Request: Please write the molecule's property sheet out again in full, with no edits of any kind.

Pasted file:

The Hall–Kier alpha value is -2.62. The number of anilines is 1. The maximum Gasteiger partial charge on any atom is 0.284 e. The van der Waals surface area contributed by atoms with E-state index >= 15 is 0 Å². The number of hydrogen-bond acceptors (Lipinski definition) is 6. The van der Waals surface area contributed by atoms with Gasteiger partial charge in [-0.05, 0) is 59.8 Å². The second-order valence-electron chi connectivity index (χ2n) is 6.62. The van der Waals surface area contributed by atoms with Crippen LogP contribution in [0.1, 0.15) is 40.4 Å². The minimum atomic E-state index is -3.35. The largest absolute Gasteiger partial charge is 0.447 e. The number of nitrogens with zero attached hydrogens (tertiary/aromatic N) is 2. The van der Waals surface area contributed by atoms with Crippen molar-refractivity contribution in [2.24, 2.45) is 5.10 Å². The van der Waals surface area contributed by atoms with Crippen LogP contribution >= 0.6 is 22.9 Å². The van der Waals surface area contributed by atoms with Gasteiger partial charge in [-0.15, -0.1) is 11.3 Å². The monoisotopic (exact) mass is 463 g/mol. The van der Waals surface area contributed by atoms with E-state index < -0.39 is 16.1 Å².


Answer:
The Hall–Kier alpha value is -2.62. The number of anilines is 1. The maximum Gasteiger partial charge on any atom is 0.284 e. The van der Waals surface area contributed by atoms with E-state index >= 15 is 0 Å². The number of hydrogen-bond acceptors (Lipinski definition) is 6. The van der Waals surface area contributed by atoms with Gasteiger partial charge in [-0.05, 0) is 59.8 Å². The second-order valence-electron chi connectivity index (χ2n) is 6.62. The van der Waals surface area contributed by atoms with Crippen LogP contribution in [0.1, 0.15) is 40.4 Å². The minimum atomic E-state index is -3.35. The largest absolute Gasteiger partial charge is 0.447 e. The number of nitrogens with zero attached hydrogens (tertiary/aromatic N) is 2. The van der Waals surface area contributed by atoms with Crippen molar-refractivity contribution in [2.24, 2.45) is 5.10 Å². The van der Waals surface area contributed by atoms with Crippen LogP contribution >= 0.6 is 22.9 Å². The van der Waals surface area contributed by atoms with Gasteiger partial charge in [-0.15, -0.1) is 11.3 Å². The monoisotopic (exact) mass is 463 g/mol. The van der Waals surface area contributed by atoms with E-state index < -0.39 is 16.1 Å².